Fourteen Iranian women pen open letter to government calling for equal rights

The activists are requesting that others join them in peaceful and non-violent protests to construct a new constitution to eradicate "this anti-women system."

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August 12, 2019 04:36
2 minute read.
Veiled women walk past a billboard urging women to wear a hijab in Raqqa(REUTERS/Stringer)

Veiled women walk past a billboard urging women to wear a hijab in Raqqa(REUTERS/Stringer). (photo credit: REUTERS/STRINGER)

Fourteen Iranian women's rights activists penned an open letter to Iran's Supreme Leader Ayatollah Ali Khamenei requesting that he resign from his position after his 20-year tenure. They wrote that the country needs to undergo political change.

According to a report by Radio Farda, the letter, dated August 5, refers to "gender apartheid" and a "patriarchal approach" that for 40 years has stifled the Iranian political climate. They said that since the Iranian Revolution of 1979, the situation in Iran has created an unfair disadvantage for women who want to live and thrive in the country.

"We, 14 civil rights and women's rights activists, are determined to continue our combat until victory through civil and non-violent measures," they wrote. "Like other pioneers [of non-violent freedom fighters], we go ahead by chanting 'no to the Islamic Republic.'

"Four decades of this theocracy has eliminated the rights of half of the country's," they continued.

The activists are requesting that others join them in peaceful and non-violent protests to construct a new constitution to eradicate "this anti-women system."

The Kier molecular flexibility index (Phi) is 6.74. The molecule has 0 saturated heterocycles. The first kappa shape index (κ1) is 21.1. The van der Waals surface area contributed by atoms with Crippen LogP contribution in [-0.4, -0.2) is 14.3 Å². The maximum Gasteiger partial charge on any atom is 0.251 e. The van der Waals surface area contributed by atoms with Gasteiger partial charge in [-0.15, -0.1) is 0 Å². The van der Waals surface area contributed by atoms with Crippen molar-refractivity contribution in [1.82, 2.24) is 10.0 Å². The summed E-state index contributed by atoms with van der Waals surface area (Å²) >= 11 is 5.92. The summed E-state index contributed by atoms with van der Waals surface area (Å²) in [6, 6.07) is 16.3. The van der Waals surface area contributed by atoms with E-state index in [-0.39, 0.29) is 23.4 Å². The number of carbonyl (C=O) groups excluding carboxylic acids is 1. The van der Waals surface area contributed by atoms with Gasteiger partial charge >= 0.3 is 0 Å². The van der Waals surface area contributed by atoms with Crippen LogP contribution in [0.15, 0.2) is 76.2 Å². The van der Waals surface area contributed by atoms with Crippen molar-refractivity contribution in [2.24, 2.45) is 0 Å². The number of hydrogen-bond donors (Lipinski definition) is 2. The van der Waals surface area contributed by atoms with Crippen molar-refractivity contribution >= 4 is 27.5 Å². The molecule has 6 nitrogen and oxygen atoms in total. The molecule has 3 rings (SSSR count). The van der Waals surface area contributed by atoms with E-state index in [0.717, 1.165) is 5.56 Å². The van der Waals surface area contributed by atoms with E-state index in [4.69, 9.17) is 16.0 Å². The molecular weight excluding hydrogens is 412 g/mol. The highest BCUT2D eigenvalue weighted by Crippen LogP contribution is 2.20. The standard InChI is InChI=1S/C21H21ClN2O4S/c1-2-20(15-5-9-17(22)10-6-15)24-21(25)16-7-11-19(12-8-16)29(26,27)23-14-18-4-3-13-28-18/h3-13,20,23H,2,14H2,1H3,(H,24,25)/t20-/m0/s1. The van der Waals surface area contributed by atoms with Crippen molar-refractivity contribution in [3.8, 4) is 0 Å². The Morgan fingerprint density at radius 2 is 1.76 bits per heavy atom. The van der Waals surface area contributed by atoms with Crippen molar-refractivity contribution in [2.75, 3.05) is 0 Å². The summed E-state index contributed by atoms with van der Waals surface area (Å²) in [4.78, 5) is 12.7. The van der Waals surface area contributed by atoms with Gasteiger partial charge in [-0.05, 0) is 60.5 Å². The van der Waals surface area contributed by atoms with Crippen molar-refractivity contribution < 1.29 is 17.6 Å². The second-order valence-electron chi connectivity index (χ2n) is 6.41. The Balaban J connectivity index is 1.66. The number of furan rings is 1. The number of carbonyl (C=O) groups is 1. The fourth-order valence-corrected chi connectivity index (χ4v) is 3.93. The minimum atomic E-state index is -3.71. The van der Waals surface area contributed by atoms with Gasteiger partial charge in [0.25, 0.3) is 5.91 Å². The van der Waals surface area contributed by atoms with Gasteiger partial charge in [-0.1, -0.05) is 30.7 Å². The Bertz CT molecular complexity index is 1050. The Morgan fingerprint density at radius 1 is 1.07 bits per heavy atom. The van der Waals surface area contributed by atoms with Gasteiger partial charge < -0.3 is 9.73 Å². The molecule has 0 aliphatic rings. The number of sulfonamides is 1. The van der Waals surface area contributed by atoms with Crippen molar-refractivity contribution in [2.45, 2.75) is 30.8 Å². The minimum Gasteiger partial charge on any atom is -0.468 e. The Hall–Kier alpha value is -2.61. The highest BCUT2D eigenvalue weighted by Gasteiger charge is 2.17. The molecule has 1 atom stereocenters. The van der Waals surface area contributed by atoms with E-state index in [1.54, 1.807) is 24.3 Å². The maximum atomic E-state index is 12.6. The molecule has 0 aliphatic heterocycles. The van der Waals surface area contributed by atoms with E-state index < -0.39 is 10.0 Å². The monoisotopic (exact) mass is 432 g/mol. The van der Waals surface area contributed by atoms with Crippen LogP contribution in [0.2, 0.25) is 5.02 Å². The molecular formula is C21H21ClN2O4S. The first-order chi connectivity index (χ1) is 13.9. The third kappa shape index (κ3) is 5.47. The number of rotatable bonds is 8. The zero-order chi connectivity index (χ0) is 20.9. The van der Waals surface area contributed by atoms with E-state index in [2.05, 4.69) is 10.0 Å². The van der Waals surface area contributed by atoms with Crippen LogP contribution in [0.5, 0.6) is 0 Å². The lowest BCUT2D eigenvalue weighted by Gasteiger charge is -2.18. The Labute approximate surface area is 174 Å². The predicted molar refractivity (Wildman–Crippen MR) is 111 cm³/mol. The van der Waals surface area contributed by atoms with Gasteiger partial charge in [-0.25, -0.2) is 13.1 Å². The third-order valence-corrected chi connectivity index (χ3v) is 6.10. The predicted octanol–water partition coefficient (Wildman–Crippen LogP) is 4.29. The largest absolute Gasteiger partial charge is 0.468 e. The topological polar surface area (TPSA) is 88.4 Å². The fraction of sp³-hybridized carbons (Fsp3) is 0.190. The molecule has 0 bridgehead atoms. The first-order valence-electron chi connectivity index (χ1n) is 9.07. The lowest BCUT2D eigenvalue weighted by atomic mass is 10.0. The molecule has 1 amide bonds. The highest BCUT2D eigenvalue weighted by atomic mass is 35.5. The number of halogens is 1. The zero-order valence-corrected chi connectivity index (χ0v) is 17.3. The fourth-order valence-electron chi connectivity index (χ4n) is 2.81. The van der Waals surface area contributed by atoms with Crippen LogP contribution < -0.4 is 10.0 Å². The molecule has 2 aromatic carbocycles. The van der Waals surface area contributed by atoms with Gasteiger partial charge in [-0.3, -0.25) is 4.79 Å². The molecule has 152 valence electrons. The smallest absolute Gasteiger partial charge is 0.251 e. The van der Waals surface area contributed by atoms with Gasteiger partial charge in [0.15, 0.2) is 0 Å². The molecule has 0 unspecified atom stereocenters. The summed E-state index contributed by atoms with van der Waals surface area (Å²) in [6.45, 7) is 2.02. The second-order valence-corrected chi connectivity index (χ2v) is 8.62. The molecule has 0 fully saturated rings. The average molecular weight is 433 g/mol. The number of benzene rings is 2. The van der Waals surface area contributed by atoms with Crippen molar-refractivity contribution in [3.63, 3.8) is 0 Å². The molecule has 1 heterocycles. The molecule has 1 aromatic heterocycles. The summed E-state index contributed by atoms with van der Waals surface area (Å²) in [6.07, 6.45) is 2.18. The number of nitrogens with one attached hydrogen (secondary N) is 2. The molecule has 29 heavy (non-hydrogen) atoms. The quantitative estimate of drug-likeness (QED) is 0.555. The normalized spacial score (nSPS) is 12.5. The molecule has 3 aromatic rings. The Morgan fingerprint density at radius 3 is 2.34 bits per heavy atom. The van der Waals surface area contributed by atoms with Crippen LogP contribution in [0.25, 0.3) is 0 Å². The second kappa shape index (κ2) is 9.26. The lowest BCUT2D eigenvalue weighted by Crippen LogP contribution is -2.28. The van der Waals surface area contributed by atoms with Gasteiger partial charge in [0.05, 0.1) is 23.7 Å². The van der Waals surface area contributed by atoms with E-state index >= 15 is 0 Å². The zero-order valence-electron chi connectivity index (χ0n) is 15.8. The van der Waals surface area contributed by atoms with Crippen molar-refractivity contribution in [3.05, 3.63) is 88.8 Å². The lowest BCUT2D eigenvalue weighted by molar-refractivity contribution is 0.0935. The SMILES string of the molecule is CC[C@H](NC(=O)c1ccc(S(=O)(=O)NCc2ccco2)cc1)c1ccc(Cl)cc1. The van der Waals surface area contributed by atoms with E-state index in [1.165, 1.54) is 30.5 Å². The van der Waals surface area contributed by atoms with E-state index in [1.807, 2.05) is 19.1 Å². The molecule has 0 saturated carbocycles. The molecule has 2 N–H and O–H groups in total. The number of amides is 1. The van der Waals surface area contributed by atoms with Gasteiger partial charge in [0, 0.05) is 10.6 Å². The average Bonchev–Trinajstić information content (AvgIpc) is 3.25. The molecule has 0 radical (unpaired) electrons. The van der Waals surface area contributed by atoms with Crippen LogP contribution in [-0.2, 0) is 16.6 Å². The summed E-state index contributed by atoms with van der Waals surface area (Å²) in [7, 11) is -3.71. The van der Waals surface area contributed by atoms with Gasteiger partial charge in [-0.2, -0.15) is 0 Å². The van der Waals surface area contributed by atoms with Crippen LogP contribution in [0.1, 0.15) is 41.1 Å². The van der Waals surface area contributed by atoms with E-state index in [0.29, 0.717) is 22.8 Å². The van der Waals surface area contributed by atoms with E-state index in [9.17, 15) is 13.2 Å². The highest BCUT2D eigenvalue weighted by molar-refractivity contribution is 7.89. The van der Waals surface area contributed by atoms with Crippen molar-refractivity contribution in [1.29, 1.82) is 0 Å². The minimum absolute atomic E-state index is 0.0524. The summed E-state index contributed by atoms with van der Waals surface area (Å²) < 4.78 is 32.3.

All of the signatories reside within the Islamic Republic, opening them up to potential political persecution or arrest. In fact, two of the signatories have already been arrested by Iranian authorities, though the authorities have not yet responded directly to the letter.

"In a world that women in most countries move side by side with men in science, economy, culture, arts, and politics, under the Islamic Republic women still fight for their basic human rights," the women wrote.

The letter also claimed that "systemic tyranny and irresponsibility" are the main reasons why the country is in the state it is today, with domestic protests and international politics chaotically spinning out of control before the country's very own eyes.

They said there is an inability for Iranian women to attend sporting events with their male peers, a ban that Saudi Arabia itself lifted recently, and explained that the Fédération Internationale de Football Association (FIFA) advocated against this practice to allow women to enter the stadiums and reportedly issued a deadline to the Iranian government by which it had to change its rules.

"Giti Pourfazel, an attorney, who is one of the signatories in Iran told Radio Farda in an interview on Tuesday that fourteen women have signed the letter and “Twenty million other Iranian women could count themselves as the fifteenth signatory," according to the report.


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